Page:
Mon manuel de français au lycée

Here’s a little factoid about me. I still have all but one of textbooks I used in college, I never “sold” any back to the bookstore.

I enjoyed college, and REALLY enjoy learning in a university environment. Those books were a big part of my life for a few years and I knew that I still could use the knowledge they contained, so I put them on a shelf and still go back to them from time to time.

This isn’t the case for my high school textbooks. My textbooks from that phase of my life were owned by the school district, and as such I had to give them back at the end of the year. I’ve always felt that I lost something when I did this. When you spend hours going to a book for information, you learn not only the information in the book, but also HOW the authors and editors compiled that information. While I might not know a fact, detail, or elboraton off hand, I knew where to go in what book to get it, and how to jump around in that book to tie various bits of information together. Giving back a textbook cut me off from that source of information, and while I could still find facts, details, or elboratons elsewhere, all the meta knowledge about the book itself was used and lost.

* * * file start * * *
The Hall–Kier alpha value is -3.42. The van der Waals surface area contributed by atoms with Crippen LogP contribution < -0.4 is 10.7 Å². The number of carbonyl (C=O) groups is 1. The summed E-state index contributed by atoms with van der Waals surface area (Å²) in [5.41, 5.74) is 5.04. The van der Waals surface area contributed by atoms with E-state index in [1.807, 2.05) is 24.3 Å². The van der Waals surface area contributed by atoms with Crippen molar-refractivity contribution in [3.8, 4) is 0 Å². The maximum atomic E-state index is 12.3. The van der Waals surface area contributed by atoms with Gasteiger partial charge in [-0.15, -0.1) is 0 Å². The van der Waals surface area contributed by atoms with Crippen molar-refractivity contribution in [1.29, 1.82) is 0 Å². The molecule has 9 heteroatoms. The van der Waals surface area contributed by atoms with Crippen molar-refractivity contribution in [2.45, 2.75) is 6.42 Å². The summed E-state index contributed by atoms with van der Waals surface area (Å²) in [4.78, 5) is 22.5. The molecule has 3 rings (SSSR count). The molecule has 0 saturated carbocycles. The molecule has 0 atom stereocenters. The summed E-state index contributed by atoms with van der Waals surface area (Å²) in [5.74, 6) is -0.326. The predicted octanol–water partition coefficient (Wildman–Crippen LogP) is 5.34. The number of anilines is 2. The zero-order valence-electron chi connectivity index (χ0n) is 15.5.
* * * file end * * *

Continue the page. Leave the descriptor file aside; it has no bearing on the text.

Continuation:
So, when I am able to find an old textbook from high school, I try to get it. It’s not only a touchstone to my past, but also adds just a little bit more knowledge to my bookshelf.

Here’s to Mrs. Phillips, my Freshman French instructor. In her class I not only started learning French, but also the process of HOW to learn another language. Those two skills have both been very useful in my life.  Thank you!